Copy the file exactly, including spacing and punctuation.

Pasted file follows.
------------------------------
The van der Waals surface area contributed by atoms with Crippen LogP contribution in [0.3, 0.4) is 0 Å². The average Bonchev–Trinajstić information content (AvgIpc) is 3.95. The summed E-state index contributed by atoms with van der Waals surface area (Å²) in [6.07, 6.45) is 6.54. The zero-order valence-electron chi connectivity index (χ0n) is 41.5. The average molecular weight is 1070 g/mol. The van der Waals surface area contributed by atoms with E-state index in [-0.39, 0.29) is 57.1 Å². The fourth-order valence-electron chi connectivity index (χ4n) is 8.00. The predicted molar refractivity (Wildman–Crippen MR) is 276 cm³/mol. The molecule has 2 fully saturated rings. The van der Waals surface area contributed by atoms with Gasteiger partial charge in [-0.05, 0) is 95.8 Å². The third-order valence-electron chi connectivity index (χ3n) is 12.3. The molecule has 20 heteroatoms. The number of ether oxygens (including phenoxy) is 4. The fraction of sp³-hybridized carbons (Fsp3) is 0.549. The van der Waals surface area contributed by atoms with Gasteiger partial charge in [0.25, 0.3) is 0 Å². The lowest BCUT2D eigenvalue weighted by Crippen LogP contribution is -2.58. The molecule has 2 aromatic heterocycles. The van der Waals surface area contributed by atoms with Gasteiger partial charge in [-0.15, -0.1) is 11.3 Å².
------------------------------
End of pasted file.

The van der Waals surface area contributed by atoms with Crippen LogP contribution in [0.3, 0.4) is 0 Å². The average Bonchev–Trinajstić information content (AvgIpc) is 3.95. The summed E-state index contributed by atoms with van der Waals surface area (Å²) in [6.07, 6.45) is 6.54. The zero-order valence-electron chi connectivity index (χ0n) is 41.5. The average molecular weight is 1070 g/mol. The van der Waals surface area contributed by atoms with E-state index in [-0.39, 0.29) is 57.1 Å². The fourth-order valence-electron chi connectivity index (χ4n) is 8.00. The predicted molar refractivity (Wildman–Crippen MR) is 276 cm³/mol. The molecule has 2 fully saturated rings. The van der Waals surface area contributed by atoms with Gasteiger partial charge in [-0.05, 0) is 95.8 Å². The third-order valence-electron chi connectivity index (χ3n) is 12.3. The molecule has 20 heteroatoms. The number of ether oxygens (including phenoxy) is 4. The fraction of sp³-hybridized carbons (Fsp3) is 0.549. The van der Waals surface area contributed by atoms with Gasteiger partial charge in [0.25, 0.3) is 0 Å². The lowest BCUT2D eigenvalue weighted by Crippen LogP contribution is -2.58. The molecule has 2 aromatic heterocycles. The van der Waals surface area contributed by atoms with Gasteiger partial charge in [-0.15, -0.1) is 11.3 Å².